PART I—THE DREAM
That windy autumn noon the young girls of the hat factory darted out of the loft building and came running back with cans of coffee, and bags of candy, and packages of sandwiches and cakes. They frisked hilariously before the wind, with flying hair and sparkling eyes, and crowded into the narrow entrance with the grimy pressmen of the eighth floor. Over and over again the one frail elevator was jammed with the laughing crowd and shot up to the hat factory on the ninth floor and back.
The men smoked cigarettes as the girls chattered and flirted with them, and the talk was fast and free.
At the eighth floor the pressmen got off, still smoking, for “Mr. Joe” was still out. Even after the presses started up they went on surreptitiously, though near one group of them in a dark corner of the printery lay a careless heap of cotton waste, thoroughly soaked with machine-oil. This heap had been passed by the factory inspector unnoticed, the pressmen took it for granted, and Joe, in his slipshod manner, gave it no thought. Later that very afternoon as the opening of the hall door rang a bell sharply and Joe came in, the men swiftly and guiltily flung their lighted cigarettes to the floor and stepped them out or crumpled them with stinging fingers in their pockets. But Joe did not even notice the clinging cigarette smell that infected the strange printery atmosphere, that mingled with its delightful odor of the freshly printed page, damp, bitter-sweet, new. Once Marty Briggs, the fat foreman, had spoken to Joe of the breaking of the “No Smoking” rule, but Joe had said, with his luminous, soft smile:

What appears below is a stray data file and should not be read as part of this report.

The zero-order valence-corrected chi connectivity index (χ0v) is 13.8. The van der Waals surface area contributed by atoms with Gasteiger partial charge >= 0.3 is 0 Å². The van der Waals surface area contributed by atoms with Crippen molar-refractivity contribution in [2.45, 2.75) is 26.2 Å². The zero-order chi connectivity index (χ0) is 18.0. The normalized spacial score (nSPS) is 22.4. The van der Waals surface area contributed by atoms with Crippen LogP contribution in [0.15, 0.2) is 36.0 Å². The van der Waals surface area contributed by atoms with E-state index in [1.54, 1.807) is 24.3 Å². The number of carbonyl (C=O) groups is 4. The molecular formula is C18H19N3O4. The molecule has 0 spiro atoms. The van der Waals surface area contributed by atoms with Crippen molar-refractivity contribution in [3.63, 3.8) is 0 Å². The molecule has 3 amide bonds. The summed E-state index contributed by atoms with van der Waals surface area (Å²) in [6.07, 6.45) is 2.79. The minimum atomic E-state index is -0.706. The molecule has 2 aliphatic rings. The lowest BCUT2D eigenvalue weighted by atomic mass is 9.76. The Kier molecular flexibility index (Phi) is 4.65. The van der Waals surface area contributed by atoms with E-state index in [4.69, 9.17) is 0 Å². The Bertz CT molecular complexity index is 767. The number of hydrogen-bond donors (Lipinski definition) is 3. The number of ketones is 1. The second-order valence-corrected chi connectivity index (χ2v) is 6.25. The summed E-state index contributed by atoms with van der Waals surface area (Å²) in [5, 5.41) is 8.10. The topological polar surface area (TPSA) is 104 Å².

“Marty, the boys are only human—they see me smoking in the private office!”
Up and down the long, narrow, eighth-floor loft the great intricate presses stood in shadowy bulk, and the intense gray air was spotted here and there with a dangling naked electric bulb, under whose radiance the greasy, grimy men came and went, pulling out heaps of paper, sliding in sheets, tinkering at the machinery. Overhead whirled and traveled a complex system of wheels and belting, whirring, thumping, and turning, and the floor, the walls, the very door trembled with the shaking of the presses and made the body of every man there pleasantly quiver.
The stir of the hat factory on the floor above mingled with the stir of the presses, and Joe loved it all, even as he loved the presence of the young girls about him. Some of these girls were Bohemians, others Jewish, a few American. They gave to the gaunt, smoky building a touch as of a wild rose on a gray rock-heap—a touch of color and of melody. Joe, at noon, would purposely linger near the open doorway to get a glimpse of their bright faces and a snatch of their careless laughter. Some of the girls knew him and would nod to him on the street—their hearts went out to the tall, homely, sorrowful fellow.